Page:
Brining you to the game. Virtual Reality (VR) is going to change the way that we play video games, proclaims Andy Meek of BGR. The industry has understood that living rooms aren’t the ideal setting for its technology and is brining gamers to warehouses to live out a revolutionary virtual experience. In such large spaces, players can walk around complex virtual scenarios and interact with each other. This creates an unprecedented immersive adventure that aims to bring groups of friends to mall-like gaming centers. Social and technologically exclusive, VR will draw in everyone from hardcore to casual gamers.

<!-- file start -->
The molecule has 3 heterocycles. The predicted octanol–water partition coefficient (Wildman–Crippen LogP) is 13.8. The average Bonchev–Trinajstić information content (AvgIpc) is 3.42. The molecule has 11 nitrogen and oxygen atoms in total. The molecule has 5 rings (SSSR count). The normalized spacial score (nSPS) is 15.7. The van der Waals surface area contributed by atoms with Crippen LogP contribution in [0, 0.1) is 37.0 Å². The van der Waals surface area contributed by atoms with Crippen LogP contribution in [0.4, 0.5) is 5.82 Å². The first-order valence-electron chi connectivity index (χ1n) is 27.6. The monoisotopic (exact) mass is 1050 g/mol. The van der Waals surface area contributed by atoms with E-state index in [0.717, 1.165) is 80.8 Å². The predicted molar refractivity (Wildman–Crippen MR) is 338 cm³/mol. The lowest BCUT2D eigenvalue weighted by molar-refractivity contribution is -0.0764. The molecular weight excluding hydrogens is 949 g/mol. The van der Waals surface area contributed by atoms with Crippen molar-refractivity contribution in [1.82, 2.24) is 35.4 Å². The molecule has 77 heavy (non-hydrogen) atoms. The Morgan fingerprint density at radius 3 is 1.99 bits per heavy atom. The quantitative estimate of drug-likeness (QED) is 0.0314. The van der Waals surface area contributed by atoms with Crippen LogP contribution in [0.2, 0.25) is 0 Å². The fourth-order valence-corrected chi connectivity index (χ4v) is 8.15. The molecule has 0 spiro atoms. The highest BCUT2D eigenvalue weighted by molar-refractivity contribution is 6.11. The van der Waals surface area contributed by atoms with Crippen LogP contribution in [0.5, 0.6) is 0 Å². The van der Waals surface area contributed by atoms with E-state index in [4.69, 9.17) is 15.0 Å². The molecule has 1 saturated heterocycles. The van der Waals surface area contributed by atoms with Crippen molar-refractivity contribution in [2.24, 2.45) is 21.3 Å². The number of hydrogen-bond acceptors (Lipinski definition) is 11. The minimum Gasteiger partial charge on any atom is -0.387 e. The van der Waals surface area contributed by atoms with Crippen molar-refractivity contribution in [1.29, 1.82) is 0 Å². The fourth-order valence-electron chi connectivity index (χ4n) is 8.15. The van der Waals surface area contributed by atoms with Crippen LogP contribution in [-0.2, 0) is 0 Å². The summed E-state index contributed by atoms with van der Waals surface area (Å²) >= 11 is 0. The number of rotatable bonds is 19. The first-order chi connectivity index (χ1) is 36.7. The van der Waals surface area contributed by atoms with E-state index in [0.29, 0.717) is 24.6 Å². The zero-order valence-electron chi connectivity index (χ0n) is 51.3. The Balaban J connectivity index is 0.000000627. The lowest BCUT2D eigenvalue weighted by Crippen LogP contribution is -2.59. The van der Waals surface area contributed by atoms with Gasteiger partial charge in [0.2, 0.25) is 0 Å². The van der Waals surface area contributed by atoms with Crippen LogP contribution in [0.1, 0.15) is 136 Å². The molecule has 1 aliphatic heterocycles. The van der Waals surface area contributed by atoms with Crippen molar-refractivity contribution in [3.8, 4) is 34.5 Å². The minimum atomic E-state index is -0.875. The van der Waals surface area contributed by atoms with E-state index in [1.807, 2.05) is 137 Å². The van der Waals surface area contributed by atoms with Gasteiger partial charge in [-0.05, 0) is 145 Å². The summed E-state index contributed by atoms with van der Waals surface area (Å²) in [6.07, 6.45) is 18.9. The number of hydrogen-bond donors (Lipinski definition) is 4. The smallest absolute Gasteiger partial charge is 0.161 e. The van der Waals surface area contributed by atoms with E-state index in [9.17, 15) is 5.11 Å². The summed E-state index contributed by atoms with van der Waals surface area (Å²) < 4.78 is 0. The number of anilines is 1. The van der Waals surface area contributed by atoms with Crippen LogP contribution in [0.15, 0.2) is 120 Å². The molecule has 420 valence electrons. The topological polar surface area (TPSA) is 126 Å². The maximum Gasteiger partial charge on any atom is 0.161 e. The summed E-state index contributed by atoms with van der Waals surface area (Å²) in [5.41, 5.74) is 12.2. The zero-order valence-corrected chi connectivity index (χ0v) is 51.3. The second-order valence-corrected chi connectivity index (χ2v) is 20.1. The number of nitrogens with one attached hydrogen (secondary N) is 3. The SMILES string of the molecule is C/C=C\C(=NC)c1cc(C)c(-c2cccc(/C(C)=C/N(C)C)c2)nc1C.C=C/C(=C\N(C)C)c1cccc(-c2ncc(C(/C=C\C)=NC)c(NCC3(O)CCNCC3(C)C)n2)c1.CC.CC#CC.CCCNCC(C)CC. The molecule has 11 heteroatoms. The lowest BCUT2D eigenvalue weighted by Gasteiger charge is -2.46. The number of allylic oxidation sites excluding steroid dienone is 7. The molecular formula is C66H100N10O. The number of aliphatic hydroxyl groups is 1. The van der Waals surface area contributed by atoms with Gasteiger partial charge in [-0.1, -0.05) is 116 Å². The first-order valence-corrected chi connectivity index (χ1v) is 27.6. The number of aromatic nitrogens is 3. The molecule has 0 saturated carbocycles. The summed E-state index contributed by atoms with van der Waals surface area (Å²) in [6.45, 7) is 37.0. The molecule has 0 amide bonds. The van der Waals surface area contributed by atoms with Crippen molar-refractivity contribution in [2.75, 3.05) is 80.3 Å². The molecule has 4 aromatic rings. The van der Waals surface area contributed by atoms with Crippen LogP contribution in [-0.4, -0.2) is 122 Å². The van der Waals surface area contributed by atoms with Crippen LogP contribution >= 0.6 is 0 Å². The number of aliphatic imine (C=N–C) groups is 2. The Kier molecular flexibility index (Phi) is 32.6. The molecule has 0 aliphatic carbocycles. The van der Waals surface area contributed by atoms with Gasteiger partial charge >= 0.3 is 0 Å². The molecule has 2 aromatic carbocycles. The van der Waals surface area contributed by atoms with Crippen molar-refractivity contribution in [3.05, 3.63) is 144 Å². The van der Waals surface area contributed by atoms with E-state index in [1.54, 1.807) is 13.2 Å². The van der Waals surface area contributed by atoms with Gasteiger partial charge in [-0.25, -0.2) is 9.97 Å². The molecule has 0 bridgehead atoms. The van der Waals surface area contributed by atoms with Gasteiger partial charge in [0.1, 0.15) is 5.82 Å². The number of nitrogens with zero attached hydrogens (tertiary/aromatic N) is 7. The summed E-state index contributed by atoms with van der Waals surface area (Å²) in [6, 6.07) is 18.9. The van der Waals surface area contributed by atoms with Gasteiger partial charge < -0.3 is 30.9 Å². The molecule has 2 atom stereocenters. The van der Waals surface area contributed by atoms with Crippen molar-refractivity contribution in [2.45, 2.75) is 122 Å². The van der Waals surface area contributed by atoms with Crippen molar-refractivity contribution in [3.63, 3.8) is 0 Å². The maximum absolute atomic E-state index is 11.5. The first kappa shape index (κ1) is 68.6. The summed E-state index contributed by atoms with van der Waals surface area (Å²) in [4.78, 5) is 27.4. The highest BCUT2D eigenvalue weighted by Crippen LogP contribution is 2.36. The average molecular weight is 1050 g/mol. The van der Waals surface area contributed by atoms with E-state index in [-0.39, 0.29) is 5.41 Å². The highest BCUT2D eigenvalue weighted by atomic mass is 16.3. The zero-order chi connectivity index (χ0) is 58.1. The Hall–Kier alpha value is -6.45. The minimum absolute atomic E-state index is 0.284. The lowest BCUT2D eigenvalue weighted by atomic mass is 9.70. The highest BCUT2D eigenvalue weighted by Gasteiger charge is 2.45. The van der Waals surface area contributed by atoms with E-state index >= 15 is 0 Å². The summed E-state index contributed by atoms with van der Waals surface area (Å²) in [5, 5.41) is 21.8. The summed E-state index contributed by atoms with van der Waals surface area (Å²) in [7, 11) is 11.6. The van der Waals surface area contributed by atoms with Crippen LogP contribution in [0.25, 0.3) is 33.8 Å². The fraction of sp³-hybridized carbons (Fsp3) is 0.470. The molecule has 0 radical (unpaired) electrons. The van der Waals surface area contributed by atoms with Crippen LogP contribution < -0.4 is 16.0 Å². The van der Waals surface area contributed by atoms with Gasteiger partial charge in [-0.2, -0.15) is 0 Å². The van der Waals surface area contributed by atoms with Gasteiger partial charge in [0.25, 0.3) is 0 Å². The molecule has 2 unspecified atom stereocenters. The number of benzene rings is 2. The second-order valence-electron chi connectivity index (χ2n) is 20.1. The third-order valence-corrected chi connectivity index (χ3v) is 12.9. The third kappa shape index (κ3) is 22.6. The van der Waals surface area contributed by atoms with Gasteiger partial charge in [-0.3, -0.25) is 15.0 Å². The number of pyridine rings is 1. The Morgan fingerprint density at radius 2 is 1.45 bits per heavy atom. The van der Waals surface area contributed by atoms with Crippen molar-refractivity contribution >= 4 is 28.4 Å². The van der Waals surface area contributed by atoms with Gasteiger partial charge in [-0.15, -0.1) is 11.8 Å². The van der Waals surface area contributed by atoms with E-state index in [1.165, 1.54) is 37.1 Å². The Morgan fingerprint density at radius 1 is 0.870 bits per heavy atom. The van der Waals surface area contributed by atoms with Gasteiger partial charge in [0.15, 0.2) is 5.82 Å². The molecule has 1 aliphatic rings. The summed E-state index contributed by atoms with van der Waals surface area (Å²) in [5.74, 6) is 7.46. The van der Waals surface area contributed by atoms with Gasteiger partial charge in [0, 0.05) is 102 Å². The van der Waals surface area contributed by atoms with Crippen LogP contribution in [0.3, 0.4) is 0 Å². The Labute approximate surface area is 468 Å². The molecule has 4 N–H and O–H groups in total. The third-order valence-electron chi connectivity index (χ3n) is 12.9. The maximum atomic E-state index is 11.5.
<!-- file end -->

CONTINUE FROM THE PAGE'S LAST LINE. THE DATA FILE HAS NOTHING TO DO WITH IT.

Too confining. The popularity of video games rests in the easy escapism and relaxation they offer right in your living room, which virtual reality (VR) can’t provide, suggests Todd Spangler of Variety. It’s simply too gimmicky to catch on as a form of entertainment that gamers engage in for hours every day. VR’s immersion is a double-edged blade. Millennials like the ability to switch off from their gaming experience to text or check social media; they like to switch their focus around. VR is also an extremely solitary experience with clunky headgear that doesn’t facilitate quick breaks. Gaming is too particular for VR to take over.